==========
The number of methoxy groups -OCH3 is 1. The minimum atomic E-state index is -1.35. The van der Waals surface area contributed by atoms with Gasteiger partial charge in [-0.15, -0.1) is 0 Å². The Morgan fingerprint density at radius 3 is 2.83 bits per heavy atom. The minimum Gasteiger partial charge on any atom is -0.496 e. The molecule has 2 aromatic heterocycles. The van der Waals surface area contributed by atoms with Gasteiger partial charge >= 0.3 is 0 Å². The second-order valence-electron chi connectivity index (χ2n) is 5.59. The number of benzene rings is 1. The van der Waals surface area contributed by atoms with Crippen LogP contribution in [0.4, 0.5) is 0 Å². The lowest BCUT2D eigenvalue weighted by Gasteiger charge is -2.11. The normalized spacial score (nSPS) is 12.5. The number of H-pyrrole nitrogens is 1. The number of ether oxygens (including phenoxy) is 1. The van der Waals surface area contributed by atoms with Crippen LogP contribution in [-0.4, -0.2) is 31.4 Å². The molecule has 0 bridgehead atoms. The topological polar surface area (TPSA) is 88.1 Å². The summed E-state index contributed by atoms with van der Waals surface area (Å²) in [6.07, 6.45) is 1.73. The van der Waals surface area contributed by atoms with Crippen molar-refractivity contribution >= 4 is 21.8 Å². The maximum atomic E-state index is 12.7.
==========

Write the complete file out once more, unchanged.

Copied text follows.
The number of methoxy groups -OCH3 is 1. The minimum atomic E-state index is -1.35. The van der Waals surface area contributed by atoms with Gasteiger partial charge in [-0.15, -0.1) is 0 Å². The Morgan fingerprint density at radius 3 is 2.83 bits per heavy atom. The minimum Gasteiger partial charge on any atom is -0.496 e. The molecule has 2 aromatic heterocycles. The van der Waals surface area contributed by atoms with Gasteiger partial charge >= 0.3 is 0 Å². The second-order valence-electron chi connectivity index (χ2n) is 5.59. The number of benzene rings is 1. The van der Waals surface area contributed by atoms with Crippen LogP contribution in [0.4, 0.5) is 0 Å². The lowest BCUT2D eigenvalue weighted by Gasteiger charge is -2.11. The normalized spacial score (nSPS) is 12.5. The number of H-pyrrole nitrogens is 1. The number of ether oxygens (including phenoxy) is 1. The van der Waals surface area contributed by atoms with Crippen LogP contribution in [-0.4, -0.2) is 31.4 Å². The molecule has 0 bridgehead atoms. The topological polar surface area (TPSA) is 88.1 Å². The summed E-state index contributed by atoms with van der Waals surface area (Å²) in [6.07, 6.45) is 1.73. The van der Waals surface area contributed by atoms with Crippen molar-refractivity contribution >= 4 is 21.8 Å². The maximum atomic E-state index is 12.7.